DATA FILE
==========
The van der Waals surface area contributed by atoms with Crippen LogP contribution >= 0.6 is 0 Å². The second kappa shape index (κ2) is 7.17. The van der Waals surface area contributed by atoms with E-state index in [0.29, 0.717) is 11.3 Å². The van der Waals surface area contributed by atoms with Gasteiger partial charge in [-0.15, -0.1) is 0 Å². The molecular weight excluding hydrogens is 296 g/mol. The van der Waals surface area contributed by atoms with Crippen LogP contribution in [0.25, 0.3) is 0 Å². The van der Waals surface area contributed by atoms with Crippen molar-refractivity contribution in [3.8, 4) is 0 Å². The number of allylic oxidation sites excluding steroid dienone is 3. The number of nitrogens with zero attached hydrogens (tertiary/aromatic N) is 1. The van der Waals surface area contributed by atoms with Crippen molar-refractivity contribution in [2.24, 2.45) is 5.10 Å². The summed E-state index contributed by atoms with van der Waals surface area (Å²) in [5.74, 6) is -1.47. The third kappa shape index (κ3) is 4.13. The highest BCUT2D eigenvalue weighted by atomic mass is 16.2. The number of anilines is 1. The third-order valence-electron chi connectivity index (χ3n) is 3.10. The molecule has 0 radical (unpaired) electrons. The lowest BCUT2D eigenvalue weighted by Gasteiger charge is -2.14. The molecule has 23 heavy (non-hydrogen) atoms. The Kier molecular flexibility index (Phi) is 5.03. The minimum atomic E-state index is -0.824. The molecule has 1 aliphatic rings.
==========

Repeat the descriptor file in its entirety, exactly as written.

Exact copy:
The van der Waals surface area contributed by atoms with Crippen LogP contribution >= 0.6 is 0 Å². The second kappa shape index (κ2) is 7.17. The van der Waals surface area contributed by atoms with E-state index in [0.29, 0.717) is 11.3 Å². The van der Waals surface area contributed by atoms with Gasteiger partial charge in [-0.15, -0.1) is 0 Å². The molecular weight excluding hydrogens is 296 g/mol. The van der Waals surface area contributed by atoms with Crippen LogP contribution in [0.25, 0.3) is 0 Å². The van der Waals surface area contributed by atoms with Crippen molar-refractivity contribution in [3.8, 4) is 0 Å². The number of allylic oxidation sites excluding steroid dienone is 3. The number of nitrogens with zero attached hydrogens (tertiary/aromatic N) is 1. The van der Waals surface area contributed by atoms with Crippen molar-refractivity contribution in [2.24, 2.45) is 5.10 Å². The summed E-state index contributed by atoms with van der Waals surface area (Å²) in [5.74, 6) is -1.47. The third kappa shape index (κ3) is 4.13. The highest BCUT2D eigenvalue weighted by atomic mass is 16.2. The number of anilines is 1. The third-order valence-electron chi connectivity index (χ3n) is 3.10. The molecule has 0 radical (unpaired) electrons. The lowest BCUT2D eigenvalue weighted by Gasteiger charge is -2.14. The molecule has 23 heavy (non-hydrogen) atoms. The Kier molecular flexibility index (Phi) is 5.03. The minimum atomic E-state index is -0.824. The molecule has 1 aliphatic rings.